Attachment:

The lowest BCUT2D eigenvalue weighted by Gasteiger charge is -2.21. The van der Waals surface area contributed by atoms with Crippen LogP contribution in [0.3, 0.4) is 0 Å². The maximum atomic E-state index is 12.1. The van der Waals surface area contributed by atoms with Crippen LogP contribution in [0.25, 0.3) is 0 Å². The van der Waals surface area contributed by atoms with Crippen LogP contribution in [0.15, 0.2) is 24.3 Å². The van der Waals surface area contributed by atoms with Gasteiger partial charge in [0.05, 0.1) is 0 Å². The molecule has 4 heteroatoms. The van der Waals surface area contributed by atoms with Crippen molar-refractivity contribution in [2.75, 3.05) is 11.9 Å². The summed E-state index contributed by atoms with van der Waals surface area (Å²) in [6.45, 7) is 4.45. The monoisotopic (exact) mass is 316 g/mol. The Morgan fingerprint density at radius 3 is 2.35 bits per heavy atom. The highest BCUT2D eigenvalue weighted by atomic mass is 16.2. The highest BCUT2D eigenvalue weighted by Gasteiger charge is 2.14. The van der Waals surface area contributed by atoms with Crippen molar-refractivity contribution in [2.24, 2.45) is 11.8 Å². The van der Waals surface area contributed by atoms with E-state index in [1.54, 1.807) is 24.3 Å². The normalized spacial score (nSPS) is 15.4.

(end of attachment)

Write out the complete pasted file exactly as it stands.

The lowest BCUT2D eigenvalue weighted by Gasteiger charge is -2.21. The van der Waals surface area contributed by atoms with Crippen LogP contribution in [0.3, 0.4) is 0 Å². The maximum atomic E-state index is 12.1. The van der Waals surface area contributed by atoms with Crippen LogP contribution in [0.25, 0.3) is 0 Å². The van der Waals surface area contributed by atoms with Crippen LogP contribution in [0.15, 0.2) is 24.3 Å². The van der Waals surface area contributed by atoms with Gasteiger partial charge in [0.05, 0.1) is 0 Å². The molecule has 4 heteroatoms. The van der Waals surface area contributed by atoms with Crippen molar-refractivity contribution in [2.75, 3.05) is 11.9 Å². The summed E-state index contributed by atoms with van der Waals surface area (Å²) in [6.45, 7) is 4.45. The monoisotopic (exact) mass is 316 g/mol. The Morgan fingerprint density at radius 3 is 2.35 bits per heavy atom. The highest BCUT2D eigenvalue weighted by atomic mass is 16.2. The highest BCUT2D eigenvalue weighted by Gasteiger charge is 2.14. The van der Waals surface area contributed by atoms with Crippen molar-refractivity contribution in [2.24, 2.45) is 11.8 Å². The van der Waals surface area contributed by atoms with E-state index in [1.54, 1.807) is 24.3 Å². The normalized spacial score (nSPS) is 15.4.